Parkinson's disease (PD) is a neurodegenerative disorder characterized by prominent loss of the nigral dopaminergic neurons and motor symptoms, such as resting tremor and bradykinesia. Evidence suggests that neuroinflammation may play a critical role in PD pathogenesis.
Parkinson's disease (PD) is a neurodegenerative disease characterized by selective degeneration of dopaminergic neurons in the substantia nigra. Parkin (which encoded by Park2), an E3 ubiquitin ligase, is the most frequently mutated gene that has casually been linked to autosomal recessive early onset familial PD.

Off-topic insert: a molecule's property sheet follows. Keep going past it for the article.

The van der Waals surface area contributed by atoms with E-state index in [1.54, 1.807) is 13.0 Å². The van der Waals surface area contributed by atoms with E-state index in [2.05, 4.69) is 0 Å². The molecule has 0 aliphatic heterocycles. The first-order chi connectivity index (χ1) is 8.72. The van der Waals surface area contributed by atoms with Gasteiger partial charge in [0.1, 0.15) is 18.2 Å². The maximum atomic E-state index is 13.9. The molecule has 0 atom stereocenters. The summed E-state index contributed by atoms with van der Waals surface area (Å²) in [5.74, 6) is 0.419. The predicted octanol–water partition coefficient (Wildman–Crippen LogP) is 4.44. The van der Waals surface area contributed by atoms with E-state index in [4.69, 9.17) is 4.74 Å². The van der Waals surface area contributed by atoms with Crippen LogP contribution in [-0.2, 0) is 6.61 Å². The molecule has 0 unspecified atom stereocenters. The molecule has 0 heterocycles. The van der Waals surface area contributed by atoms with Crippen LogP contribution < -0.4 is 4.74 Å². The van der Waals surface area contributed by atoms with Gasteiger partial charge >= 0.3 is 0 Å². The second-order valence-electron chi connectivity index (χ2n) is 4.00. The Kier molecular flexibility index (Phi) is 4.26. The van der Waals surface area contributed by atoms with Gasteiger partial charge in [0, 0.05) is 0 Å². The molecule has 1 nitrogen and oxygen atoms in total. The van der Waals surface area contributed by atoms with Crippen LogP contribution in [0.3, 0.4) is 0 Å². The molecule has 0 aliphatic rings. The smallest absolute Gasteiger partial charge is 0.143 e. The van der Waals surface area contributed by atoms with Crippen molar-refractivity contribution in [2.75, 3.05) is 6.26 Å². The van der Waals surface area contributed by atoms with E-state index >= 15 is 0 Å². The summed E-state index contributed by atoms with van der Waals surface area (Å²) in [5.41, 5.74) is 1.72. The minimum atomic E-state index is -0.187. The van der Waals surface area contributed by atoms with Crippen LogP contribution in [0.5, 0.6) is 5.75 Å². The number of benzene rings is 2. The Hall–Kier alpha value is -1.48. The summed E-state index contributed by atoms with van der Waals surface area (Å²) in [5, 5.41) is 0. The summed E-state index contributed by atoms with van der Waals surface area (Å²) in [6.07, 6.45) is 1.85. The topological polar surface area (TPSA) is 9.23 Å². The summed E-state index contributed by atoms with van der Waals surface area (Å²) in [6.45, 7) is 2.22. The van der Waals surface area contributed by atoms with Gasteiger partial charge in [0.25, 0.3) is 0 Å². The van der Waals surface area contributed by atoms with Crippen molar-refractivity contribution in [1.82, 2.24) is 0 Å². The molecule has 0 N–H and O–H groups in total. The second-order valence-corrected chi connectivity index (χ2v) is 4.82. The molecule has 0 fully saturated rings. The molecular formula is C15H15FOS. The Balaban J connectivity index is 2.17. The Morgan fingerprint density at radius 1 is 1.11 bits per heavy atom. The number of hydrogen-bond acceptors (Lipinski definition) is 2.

Increasing evidence suggests that traumatic brain injury (TBI) may raise the risk of developing late-onset Parkinson's disease (PD). Recently, the peroxisome proliferation-activated receptor gamma (PPARγ) agonist pioglitazone has been demonstrated to be neuroprotective in animal models of neurodegeneration.
Approximately, 7–10 million people in the world suffer from Parkinson's disease (PD). Recently, increasing evidence has suggested the protective effect of estrogens against nigrostriatal dopaminergic damage in PD.